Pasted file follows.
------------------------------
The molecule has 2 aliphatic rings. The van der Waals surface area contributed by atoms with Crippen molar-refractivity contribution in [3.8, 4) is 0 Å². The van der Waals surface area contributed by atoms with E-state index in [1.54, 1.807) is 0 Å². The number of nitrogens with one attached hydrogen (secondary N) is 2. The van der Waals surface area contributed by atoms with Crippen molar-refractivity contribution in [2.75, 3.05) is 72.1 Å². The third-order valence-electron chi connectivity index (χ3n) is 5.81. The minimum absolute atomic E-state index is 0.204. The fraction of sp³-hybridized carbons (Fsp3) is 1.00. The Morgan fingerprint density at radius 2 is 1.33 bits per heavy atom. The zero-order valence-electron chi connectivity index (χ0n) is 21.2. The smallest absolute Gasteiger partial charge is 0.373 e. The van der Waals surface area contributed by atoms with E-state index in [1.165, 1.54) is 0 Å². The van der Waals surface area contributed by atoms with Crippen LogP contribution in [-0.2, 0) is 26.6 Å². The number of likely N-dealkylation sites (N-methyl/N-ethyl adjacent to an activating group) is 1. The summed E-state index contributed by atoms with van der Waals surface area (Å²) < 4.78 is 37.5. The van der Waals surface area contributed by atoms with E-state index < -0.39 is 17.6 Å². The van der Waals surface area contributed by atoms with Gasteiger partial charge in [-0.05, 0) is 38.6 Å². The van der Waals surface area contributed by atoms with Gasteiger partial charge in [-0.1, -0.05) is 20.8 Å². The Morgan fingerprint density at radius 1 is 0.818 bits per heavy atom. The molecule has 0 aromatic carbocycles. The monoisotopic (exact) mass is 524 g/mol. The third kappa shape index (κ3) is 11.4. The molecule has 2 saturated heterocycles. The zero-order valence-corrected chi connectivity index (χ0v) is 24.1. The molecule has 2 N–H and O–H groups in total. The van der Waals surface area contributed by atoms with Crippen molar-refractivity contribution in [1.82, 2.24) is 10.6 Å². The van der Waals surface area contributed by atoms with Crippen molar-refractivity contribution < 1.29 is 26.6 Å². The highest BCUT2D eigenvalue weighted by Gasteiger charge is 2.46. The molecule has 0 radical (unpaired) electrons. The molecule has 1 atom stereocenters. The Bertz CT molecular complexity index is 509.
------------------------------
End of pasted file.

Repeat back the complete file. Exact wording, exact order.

The molecule has 2 aliphatic rings. The van der Waals surface area contributed by atoms with Crippen molar-refractivity contribution in [3.8, 4) is 0 Å². The van der Waals surface area contributed by atoms with E-state index in [1.54, 1.807) is 0 Å². The number of nitrogens with one attached hydrogen (secondary N) is 2. The van der Waals surface area contributed by atoms with Crippen molar-refractivity contribution in [2.75, 3.05) is 72.1 Å². The third-order valence-electron chi connectivity index (χ3n) is 5.81. The minimum absolute atomic E-state index is 0.204. The fraction of sp³-hybridized carbons (Fsp3) is 1.00. The Morgan fingerprint density at radius 2 is 1.33 bits per heavy atom. The zero-order valence-electron chi connectivity index (χ0n) is 21.2. The smallest absolute Gasteiger partial charge is 0.373 e. The van der Waals surface area contributed by atoms with E-state index in [1.165, 1.54) is 0 Å². The van der Waals surface area contributed by atoms with Crippen LogP contribution in [-0.2, 0) is 26.6 Å². The number of likely N-dealkylation sites (N-methyl/N-ethyl adjacent to an activating group) is 1. The summed E-state index contributed by atoms with van der Waals surface area (Å²) < 4.78 is 37.5. The van der Waals surface area contributed by atoms with E-state index < -0.39 is 17.6 Å². The van der Waals surface area contributed by atoms with Gasteiger partial charge in [-0.05, 0) is 38.6 Å². The van der Waals surface area contributed by atoms with Gasteiger partial charge in [-0.1, -0.05) is 20.8 Å². The Morgan fingerprint density at radius 1 is 0.818 bits per heavy atom. The molecule has 0 aromatic carbocycles. The monoisotopic (exact) mass is 524 g/mol. The third kappa shape index (κ3) is 11.4. The molecule has 2 saturated heterocycles. The zero-order valence-corrected chi connectivity index (χ0v) is 24.1. The molecule has 2 N–H and O–H groups in total. The van der Waals surface area contributed by atoms with Crippen molar-refractivity contribution in [1.82, 2.24) is 10.6 Å². The van der Waals surface area contributed by atoms with Crippen molar-refractivity contribution < 1.29 is 26.6 Å². The highest BCUT2D eigenvalue weighted by Gasteiger charge is 2.46. The molecule has 0 radical (unpaired) electrons. The molecule has 1 atom stereocenters. The Bertz CT molecular complexity index is 509.